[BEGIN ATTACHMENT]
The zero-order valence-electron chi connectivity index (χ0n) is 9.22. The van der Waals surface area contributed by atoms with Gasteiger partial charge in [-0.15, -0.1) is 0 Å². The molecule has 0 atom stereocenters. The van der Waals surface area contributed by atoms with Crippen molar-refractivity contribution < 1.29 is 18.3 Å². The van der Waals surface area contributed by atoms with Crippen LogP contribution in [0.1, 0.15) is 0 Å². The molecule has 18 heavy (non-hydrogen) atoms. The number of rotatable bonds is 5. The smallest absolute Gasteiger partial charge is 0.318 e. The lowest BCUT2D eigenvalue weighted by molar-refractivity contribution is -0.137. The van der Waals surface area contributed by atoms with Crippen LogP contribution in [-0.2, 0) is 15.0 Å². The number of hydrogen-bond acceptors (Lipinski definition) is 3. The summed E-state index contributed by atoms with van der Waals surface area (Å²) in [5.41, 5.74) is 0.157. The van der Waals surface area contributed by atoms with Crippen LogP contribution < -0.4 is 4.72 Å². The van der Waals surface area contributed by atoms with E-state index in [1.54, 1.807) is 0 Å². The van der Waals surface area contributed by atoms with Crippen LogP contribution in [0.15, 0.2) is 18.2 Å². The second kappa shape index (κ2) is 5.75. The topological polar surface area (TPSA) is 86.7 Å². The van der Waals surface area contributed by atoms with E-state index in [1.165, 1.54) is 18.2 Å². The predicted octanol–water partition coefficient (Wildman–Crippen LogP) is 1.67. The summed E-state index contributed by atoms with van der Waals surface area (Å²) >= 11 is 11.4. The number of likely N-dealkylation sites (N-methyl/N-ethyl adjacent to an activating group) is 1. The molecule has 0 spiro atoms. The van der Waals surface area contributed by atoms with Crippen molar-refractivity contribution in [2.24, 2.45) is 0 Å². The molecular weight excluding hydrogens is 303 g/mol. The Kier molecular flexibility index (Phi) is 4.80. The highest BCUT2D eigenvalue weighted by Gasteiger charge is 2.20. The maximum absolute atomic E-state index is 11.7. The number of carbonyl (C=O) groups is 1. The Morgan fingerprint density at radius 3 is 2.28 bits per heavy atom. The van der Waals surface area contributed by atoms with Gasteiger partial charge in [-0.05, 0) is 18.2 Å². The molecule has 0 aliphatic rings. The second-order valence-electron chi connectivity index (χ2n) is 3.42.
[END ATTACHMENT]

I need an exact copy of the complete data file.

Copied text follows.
The zero-order valence-electron chi connectivity index (χ0n) is 9.22. The van der Waals surface area contributed by atoms with Gasteiger partial charge in [-0.15, -0.1) is 0 Å². The molecule has 0 atom stereocenters. The van der Waals surface area contributed by atoms with Crippen molar-refractivity contribution < 1.29 is 18.3 Å². The van der Waals surface area contributed by atoms with Crippen LogP contribution in [0.1, 0.15) is 0 Å². The molecule has 18 heavy (non-hydrogen) atoms. The number of rotatable bonds is 5. The smallest absolute Gasteiger partial charge is 0.318 e. The lowest BCUT2D eigenvalue weighted by molar-refractivity contribution is -0.137. The van der Waals surface area contributed by atoms with Crippen LogP contribution in [-0.2, 0) is 15.0 Å². The number of hydrogen-bond acceptors (Lipinski definition) is 3. The summed E-state index contributed by atoms with van der Waals surface area (Å²) in [5.41, 5.74) is 0.157. The van der Waals surface area contributed by atoms with Crippen LogP contribution < -0.4 is 4.72 Å². The van der Waals surface area contributed by atoms with E-state index in [1.54, 1.807) is 0 Å². The van der Waals surface area contributed by atoms with Crippen LogP contribution in [0.15, 0.2) is 18.2 Å². The second kappa shape index (κ2) is 5.75. The topological polar surface area (TPSA) is 86.7 Å². The van der Waals surface area contributed by atoms with E-state index in [1.165, 1.54) is 18.2 Å². The predicted octanol–water partition coefficient (Wildman–Crippen LogP) is 1.67. The summed E-state index contributed by atoms with van der Waals surface area (Å²) >= 11 is 11.4. The number of likely N-dealkylation sites (N-methyl/N-ethyl adjacent to an activating group) is 1. The molecule has 0 spiro atoms. The van der Waals surface area contributed by atoms with Crippen molar-refractivity contribution in [2.24, 2.45) is 0 Å². The molecular weight excluding hydrogens is 303 g/mol. The Kier molecular flexibility index (Phi) is 4.80. The highest BCUT2D eigenvalue weighted by Gasteiger charge is 2.20. The maximum absolute atomic E-state index is 11.7. The number of carbonyl (C=O) groups is 1. The Morgan fingerprint density at radius 3 is 2.28 bits per heavy atom. The van der Waals surface area contributed by atoms with Gasteiger partial charge in [-0.05, 0) is 18.2 Å². The molecule has 0 aliphatic rings. The second-order valence-electron chi connectivity index (χ2n) is 3.42.